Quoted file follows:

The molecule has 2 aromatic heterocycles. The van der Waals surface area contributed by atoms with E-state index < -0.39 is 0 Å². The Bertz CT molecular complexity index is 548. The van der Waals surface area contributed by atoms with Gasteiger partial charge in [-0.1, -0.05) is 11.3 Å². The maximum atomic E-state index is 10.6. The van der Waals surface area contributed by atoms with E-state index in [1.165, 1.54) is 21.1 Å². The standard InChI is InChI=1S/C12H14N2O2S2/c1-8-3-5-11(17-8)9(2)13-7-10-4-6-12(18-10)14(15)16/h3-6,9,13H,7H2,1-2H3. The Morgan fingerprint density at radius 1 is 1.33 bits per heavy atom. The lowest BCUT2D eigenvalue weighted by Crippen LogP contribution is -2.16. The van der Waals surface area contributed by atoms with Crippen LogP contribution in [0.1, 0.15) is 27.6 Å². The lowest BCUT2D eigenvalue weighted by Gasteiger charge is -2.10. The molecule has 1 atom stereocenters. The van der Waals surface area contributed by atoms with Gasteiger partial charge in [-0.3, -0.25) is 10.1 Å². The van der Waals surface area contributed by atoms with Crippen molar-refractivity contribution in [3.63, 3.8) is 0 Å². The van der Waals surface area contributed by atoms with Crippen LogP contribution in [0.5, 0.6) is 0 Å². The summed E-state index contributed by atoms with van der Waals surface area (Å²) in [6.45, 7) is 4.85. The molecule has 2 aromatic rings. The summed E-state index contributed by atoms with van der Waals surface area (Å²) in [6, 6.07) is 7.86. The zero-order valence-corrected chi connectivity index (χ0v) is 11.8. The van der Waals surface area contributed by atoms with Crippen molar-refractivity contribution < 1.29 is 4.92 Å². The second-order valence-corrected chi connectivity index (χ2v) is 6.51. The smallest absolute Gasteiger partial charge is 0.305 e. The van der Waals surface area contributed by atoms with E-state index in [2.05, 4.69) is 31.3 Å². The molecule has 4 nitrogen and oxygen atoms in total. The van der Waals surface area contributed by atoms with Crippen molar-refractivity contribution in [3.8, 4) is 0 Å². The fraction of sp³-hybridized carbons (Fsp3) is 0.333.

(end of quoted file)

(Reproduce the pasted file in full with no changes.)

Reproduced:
The molecule has 2 aromatic heterocycles. The van der Waals surface area contributed by atoms with E-state index < -0.39 is 0 Å². The Bertz CT molecular complexity index is 548. The van der Waals surface area contributed by atoms with Gasteiger partial charge in [-0.1, -0.05) is 11.3 Å². The maximum atomic E-state index is 10.6. The van der Waals surface area contributed by atoms with E-state index in [1.165, 1.54) is 21.1 Å². The standard InChI is InChI=1S/C12H14N2O2S2/c1-8-3-5-11(17-8)9(2)13-7-10-4-6-12(18-10)14(15)16/h3-6,9,13H,7H2,1-2H3. The Morgan fingerprint density at radius 1 is 1.33 bits per heavy atom. The lowest BCUT2D eigenvalue weighted by Crippen LogP contribution is -2.16. The van der Waals surface area contributed by atoms with Crippen LogP contribution in [0.1, 0.15) is 27.6 Å². The lowest BCUT2D eigenvalue weighted by Gasteiger charge is -2.10. The molecule has 1 atom stereocenters. The van der Waals surface area contributed by atoms with Gasteiger partial charge in [-0.3, -0.25) is 10.1 Å². The van der Waals surface area contributed by atoms with Crippen molar-refractivity contribution in [3.63, 3.8) is 0 Å². The van der Waals surface area contributed by atoms with Crippen LogP contribution in [0.5, 0.6) is 0 Å². The summed E-state index contributed by atoms with van der Waals surface area (Å²) in [6.45, 7) is 4.85. The molecule has 2 aromatic rings. The summed E-state index contributed by atoms with van der Waals surface area (Å²) in [6, 6.07) is 7.86. The zero-order valence-corrected chi connectivity index (χ0v) is 11.8. The van der Waals surface area contributed by atoms with Crippen molar-refractivity contribution < 1.29 is 4.92 Å². The second-order valence-corrected chi connectivity index (χ2v) is 6.51. The smallest absolute Gasteiger partial charge is 0.305 e. The van der Waals surface area contributed by atoms with E-state index in [2.05, 4.69) is 31.3 Å². The molecule has 4 nitrogen and oxygen atoms in total. The van der Waals surface area contributed by atoms with Crippen molar-refractivity contribution in [3.8, 4) is 0 Å². The fraction of sp³-hybridized carbons (Fsp3) is 0.333.